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RE: Feedback

From: Judy Christianson <judy@accessibilityexperts.ca>
Date: Fri, 21 Nov 2014 11:29:58 -0500
To: 'Olaf Drümmer' <olaf@druemmer.com>, "'Joe Chidzik'" <joe.chidzik@abilitynet.org.uk>
Cc: "'Mark Barratt'" <markb@textmatters.com>, "'Oscar Cao'" <oscar.cao@live.com>, <w3c-wai-ig@w3.org>
Message-ID: <!&!AAAAAAAAAAAYAAAAAAAAABYEk0HLJ1tOge4e0j3UT0HCgAAAEAAAAOgc9ehbCCJPhK7O9Y9EvBMBAAAAAA==@accessibilityexperts.ca>
Another good reason to not use all capital letters is that the screen
readers will read text to what they think it will read.  For example, if
your website has the wording CONTACT US if a person using a screen reader
accesses it, they will hear Contact U.S. (acronym for United States). 

 

Judy

 

From: Olaf Drümmer [mailto:olaf@druemmer.com] 
Sent: November-21-14 11:00 AM
To: Joe Chidzik
Cc: Olaf Drümmer; Mark Barratt; Oscar Cao; w3c-wai-ig@w3.org
Subject: Re: Feedback

 

 

On 21 Nov 2014, at 16:41, Joe Chidzik <joe.chidzik@abilitynet.org.uk> wrote:





>(it just slows down reading and increases error rate while reading). 

 

Whilst I’ve always thought that this is the case for large blocks of text,
can you cite a source\research for this?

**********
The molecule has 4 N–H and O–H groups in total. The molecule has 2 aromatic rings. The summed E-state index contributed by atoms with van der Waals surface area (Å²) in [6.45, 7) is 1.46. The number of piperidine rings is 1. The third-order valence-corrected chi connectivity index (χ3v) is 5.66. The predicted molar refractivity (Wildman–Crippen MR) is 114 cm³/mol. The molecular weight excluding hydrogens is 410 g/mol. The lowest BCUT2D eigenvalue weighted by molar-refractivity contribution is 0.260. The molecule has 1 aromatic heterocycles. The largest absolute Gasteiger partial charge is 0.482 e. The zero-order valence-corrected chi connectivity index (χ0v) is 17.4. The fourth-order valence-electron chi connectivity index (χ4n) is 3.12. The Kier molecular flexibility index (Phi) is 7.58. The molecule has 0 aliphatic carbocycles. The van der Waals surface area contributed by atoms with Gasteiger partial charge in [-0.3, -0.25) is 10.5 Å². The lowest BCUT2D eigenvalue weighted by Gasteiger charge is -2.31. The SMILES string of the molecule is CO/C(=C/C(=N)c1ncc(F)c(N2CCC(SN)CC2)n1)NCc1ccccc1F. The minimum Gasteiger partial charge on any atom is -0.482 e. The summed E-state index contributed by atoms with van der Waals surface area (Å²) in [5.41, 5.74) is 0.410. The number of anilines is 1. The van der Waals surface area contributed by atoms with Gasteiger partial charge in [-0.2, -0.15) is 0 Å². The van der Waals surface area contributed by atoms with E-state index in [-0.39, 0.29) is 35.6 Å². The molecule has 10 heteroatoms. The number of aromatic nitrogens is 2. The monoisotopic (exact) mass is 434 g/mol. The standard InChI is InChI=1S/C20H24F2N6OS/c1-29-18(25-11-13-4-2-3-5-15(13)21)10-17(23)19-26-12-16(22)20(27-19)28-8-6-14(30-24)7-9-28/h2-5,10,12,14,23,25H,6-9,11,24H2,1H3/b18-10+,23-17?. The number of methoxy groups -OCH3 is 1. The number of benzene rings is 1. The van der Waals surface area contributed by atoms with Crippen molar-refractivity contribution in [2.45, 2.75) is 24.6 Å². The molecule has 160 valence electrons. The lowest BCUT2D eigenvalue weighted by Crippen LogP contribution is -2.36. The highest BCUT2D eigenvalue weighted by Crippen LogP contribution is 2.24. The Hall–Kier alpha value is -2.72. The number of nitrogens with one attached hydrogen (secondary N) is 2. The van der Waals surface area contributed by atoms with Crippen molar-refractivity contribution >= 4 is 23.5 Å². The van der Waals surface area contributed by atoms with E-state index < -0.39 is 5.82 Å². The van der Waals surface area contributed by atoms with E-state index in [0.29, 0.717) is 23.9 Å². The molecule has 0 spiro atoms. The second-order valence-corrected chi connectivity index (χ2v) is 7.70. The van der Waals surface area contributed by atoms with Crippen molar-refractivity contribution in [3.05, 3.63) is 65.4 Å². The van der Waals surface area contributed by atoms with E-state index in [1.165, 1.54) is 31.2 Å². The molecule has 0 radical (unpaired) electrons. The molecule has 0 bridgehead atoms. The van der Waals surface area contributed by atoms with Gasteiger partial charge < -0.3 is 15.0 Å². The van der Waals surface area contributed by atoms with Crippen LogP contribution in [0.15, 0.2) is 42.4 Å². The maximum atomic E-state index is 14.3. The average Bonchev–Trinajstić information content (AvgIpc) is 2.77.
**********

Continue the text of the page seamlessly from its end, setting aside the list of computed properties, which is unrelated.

I learnt all this when I went to university in the eighties studying
psychology. I'd have to dig out the sources (but won;t have the bandwidth to
do this right away).

 

Just one bit everybody seems to overlook when arguing that these pieces of
text - like entries in a navigation menu or button labels - are short, and
thus the rules valid for longer pieces of text don't apply: a typical web
user will read lots of text while consuming a web page, and navigation items
or button labels etc. are just portions of a large amount of text that is
taken in.   This is a situation completely different from looking at a
comparably small number of labels on a washing machine, or maybe even in a
fast jet's cockpit (and in the latter case: a 'user' in a fast jet's cockpit
would typically not read all the labels to be found in the cockpit, but will
typically have to identify a label that was expected to be present, or has
to validate that a label belongs to an instrument that was expected.

 

 

Olaf

 
Received on Friday, 21 November 2014 16:30:28 UTC

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